The Gray Fox hunts alone and preys on both plant and animal food sources. It will prey on rabbits, squirrels, mice, voles, shrews, rats, insects, and birds like quail, turkeys, and ruffed grouse. When it comes to birds that it preys on, it will take and target adult birds as well as the birds young and eggs. During the winter, its diet consists more of rabbits and rodents where as in the summer and fall it will supplement with and consume what ever vegetable matter is available and that could be in the form of apples, corn, wild grapes, nuts and berries. Like the other members of the Canid family Grays will eat also carrion left by other mammals.

Breeding and Reproduction of Gray Fox:

Most Gray Foxes breed and raise litters in the first year of their lives because male Gray Foxes reach sexual maturity at about 365 days where as females take only 345 days. During September and October males and females pair off before the breeding season arrives. The business of attracting mates becomes competitive at this time and males can exhibit a lot of aggression while trying to get and keep a mate.

The Gray Fox breeds once a year in the months from January to May with the peak of the season occurring in early March. Typically they have only one partner but rare occurrences of polygamy and polyandry do exist.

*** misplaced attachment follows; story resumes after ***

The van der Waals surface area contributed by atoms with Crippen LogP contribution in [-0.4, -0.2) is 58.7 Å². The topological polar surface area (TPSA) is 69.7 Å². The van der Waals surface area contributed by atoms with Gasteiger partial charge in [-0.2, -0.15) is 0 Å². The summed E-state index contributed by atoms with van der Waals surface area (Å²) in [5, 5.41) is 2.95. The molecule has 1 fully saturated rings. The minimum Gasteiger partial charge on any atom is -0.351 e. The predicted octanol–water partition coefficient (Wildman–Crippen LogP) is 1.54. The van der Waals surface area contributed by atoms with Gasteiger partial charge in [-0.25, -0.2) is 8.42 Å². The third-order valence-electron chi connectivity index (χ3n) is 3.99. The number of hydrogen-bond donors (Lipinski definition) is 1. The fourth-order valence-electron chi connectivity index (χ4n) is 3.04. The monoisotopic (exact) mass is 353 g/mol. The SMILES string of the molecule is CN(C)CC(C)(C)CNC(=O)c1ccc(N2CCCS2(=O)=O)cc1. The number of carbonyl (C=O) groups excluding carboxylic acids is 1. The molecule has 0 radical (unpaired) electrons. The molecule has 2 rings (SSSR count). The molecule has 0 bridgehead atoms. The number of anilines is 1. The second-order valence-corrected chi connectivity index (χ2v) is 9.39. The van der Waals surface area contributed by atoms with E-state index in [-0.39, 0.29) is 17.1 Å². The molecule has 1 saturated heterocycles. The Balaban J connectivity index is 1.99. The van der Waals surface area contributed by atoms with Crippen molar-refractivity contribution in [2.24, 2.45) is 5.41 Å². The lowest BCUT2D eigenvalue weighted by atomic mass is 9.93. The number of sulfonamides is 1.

Shortly before bearing her litter, the female will search out and prepare a maturity den. The male will begin to do the majority of foraging for food for the pair of them at this time and will continue to do so until the pups come out of the den in about 3 months. Dens are generally in the ground, although capable of climbing trees and using a hollow as a den, this fox will rarely do so.

From the time that the litter of kits is born: till the time that the young disperse. The family group will consist of the male, female and young pups.

The gestation period for the female is 51 – 63 days with an average of 53 days. Most litters of 1 to 7 pups are born in late March or April and average 3.8 pups. The pups are born blind, have a fine black textured fur and will weigh approximately 3.35 oz. (95g). Their eyes will open in 9-12 days.  

The pups begin eating solid food around the time that they are 3 weeks old. Pups are taught their hunting skills by going after and pouncing on small mammals that have been brought to them by the male.

The male continues to hunt for the family and the female provides den care for their offspring until they are about 3 months of age. At this time the young will begin to exit the den and forage with the parents. Nursing of the young continues till about the 4th month (84 to 120 days) which is when their teeth are developed and they are capable of hunting for themselves.